Selected Accepted Journal Articles
Kim, P., & Longest, K. (2013). You Can’t Leave Your Work Behind: Employment Experience and Founding Collaborations.
Journal of Business Venturing
It is well known that founders typically seek assistance for their fledgling ventures, but what remains unclear are the reasons why some founders collaborate with more people than others in their startup efforts. Our study investigates the link between employment experience and the extent to which founders depend on others for assistance when starting businesses. Employment experience provides founders with opportunities to be exposed to and develop preferences for particular work environments and the conditions associated with certain organizational roles. Drawing on occupational socialization theory, we investigate why employment experience predicts founding collaboration size. Our analysis of a nationally representative sample of early-stage business founders in the United States reveals that the amount of business experience and the defining social and analytical requirements of a founder’s occupational background affect the number of people founders choose to involve in their founding efforts in opposite ways: While founders possessing venture-specific industry experience are more likely to opt for solo ventures or smaller collaborations, founders with backgrounds in highly interactive occupations are more likely to recruit more collaborators as co-owners. We found this preference for collaboration is strengthened for founders with occupational backgrounds that called for both interactive and analytical work. Our findings have theoretical and practical implications on how founders’ experience influences the extent to which they initiate collaborations with others.
Toft-Kehler, R., Wennberg, K., & Kim, P. (2013). Practice Makes Perfect: Entrepreneurial-Experience Curves and Venture Performance.
Journal of Business Venturing
This study tackles the puzzle of why increasing entrepreneurial experience does not always lead to improved financial performance of new ventures. We propose an alternate framework demonstrating how experience translates into expertise by arguing that the positive experience-performance relationship only appears to expert entrepreneurs, while novice entrepreneurs may actually perform increasingly worse because of their inability to generalize their experiential knowledge accurately into new ventures. These negative performance implications can be alleviated if the level of contextual similarity between prior and current ventures is high. Using matched employee-employer data of an entire population of Swedish founder-managers between 1990 and 2007, we find a non-linear relationship between entrepreneurial experience and financial performance consistent with our framework. Moreover, the level of industry, geographic, and temporal similarities between prior and current ventures positively moderates this relationship. Our work provides both theoretical and practical implications for entrepreneurial experience—people can learn entrepreneurship and pursue it with greater success as long as they have multiple opportunities to gain experience, overcome barriers to learning, and build an entrepreneurial-experience curve.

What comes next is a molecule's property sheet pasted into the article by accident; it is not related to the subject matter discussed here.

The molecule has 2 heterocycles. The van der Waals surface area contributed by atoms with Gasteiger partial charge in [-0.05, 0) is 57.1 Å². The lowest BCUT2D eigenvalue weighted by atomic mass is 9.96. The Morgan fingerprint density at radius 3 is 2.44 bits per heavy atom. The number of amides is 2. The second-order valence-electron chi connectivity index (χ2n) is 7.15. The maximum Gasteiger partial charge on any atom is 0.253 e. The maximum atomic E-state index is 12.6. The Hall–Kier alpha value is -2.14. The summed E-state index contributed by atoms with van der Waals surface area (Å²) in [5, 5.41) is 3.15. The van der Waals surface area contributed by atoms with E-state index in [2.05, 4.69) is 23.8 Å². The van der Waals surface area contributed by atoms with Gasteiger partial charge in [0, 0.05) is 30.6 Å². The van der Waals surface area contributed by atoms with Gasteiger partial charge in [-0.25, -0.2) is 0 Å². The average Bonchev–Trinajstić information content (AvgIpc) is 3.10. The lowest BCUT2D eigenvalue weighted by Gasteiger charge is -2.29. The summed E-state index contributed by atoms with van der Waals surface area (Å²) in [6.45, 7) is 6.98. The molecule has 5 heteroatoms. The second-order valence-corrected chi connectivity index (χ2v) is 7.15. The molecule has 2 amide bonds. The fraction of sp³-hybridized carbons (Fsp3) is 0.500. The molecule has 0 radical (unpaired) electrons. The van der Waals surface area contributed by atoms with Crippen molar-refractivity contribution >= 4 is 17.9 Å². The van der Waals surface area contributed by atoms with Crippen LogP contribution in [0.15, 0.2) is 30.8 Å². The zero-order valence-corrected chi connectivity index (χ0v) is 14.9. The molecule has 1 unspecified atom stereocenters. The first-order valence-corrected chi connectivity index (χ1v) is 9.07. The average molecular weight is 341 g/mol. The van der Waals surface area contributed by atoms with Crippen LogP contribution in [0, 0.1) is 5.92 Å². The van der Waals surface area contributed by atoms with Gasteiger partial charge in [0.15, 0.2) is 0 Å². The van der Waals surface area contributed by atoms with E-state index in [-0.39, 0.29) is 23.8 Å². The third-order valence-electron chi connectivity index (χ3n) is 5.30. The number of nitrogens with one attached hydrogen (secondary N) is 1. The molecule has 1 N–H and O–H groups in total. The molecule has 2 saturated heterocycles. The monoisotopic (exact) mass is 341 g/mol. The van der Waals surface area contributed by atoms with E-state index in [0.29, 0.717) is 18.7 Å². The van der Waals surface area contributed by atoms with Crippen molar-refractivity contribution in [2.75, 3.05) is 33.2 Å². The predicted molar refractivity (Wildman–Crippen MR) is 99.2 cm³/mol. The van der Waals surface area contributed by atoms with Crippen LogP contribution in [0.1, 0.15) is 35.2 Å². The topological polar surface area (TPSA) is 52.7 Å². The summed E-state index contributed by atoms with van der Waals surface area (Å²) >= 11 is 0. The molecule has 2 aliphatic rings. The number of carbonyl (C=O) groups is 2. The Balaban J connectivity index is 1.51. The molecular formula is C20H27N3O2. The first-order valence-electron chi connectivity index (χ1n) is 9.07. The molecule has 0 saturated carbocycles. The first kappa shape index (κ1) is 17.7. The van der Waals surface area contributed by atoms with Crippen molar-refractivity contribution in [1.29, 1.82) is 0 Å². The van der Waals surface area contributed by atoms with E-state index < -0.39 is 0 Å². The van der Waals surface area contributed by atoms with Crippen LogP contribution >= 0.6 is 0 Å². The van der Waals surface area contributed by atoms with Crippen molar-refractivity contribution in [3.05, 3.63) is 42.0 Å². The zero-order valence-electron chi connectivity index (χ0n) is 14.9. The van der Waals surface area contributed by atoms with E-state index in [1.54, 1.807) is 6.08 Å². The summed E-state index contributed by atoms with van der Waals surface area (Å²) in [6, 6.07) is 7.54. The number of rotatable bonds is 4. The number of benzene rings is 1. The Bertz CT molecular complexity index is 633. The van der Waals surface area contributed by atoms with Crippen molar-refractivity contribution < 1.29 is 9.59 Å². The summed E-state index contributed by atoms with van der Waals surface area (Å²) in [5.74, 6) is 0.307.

Kim, P., & Li, M. (2013). Seeking Assurances When Taking Action: Legal Systems, Social Trust, and Starting Businesses in Emerging Economies.
This study examines how institutional conditions provide assurances founders seek when creating businesses. Classical theories predict legal institutions promote supportive conditions that foster business creation. We develop an alternative theory for why this relationship is not as straightforward in emerging economies. In these regions, people may be discouraged from taking entrepreneurial action because of the difficulties in accessing legal protections efficiently. We also introduce theory regarding the moderating role of generalized social trust because of its normative influences on business creation. We argue generalized trust in strangers exerts positive moderating effects on the direct relationship between legal protections and entrepreneurship. The findings from our multilevel analysis of 30 emerging economies are consistent with our theory. Our work advances a new framework for how entrepreneurs cope with uncertain business conditions in emerging economies where informal, normative social structures offer more privately oriented safeguards than do formal, publically oriented institutions. Our study also reconnects macro-institutional theories with individual-level accounts of entrepreneurship.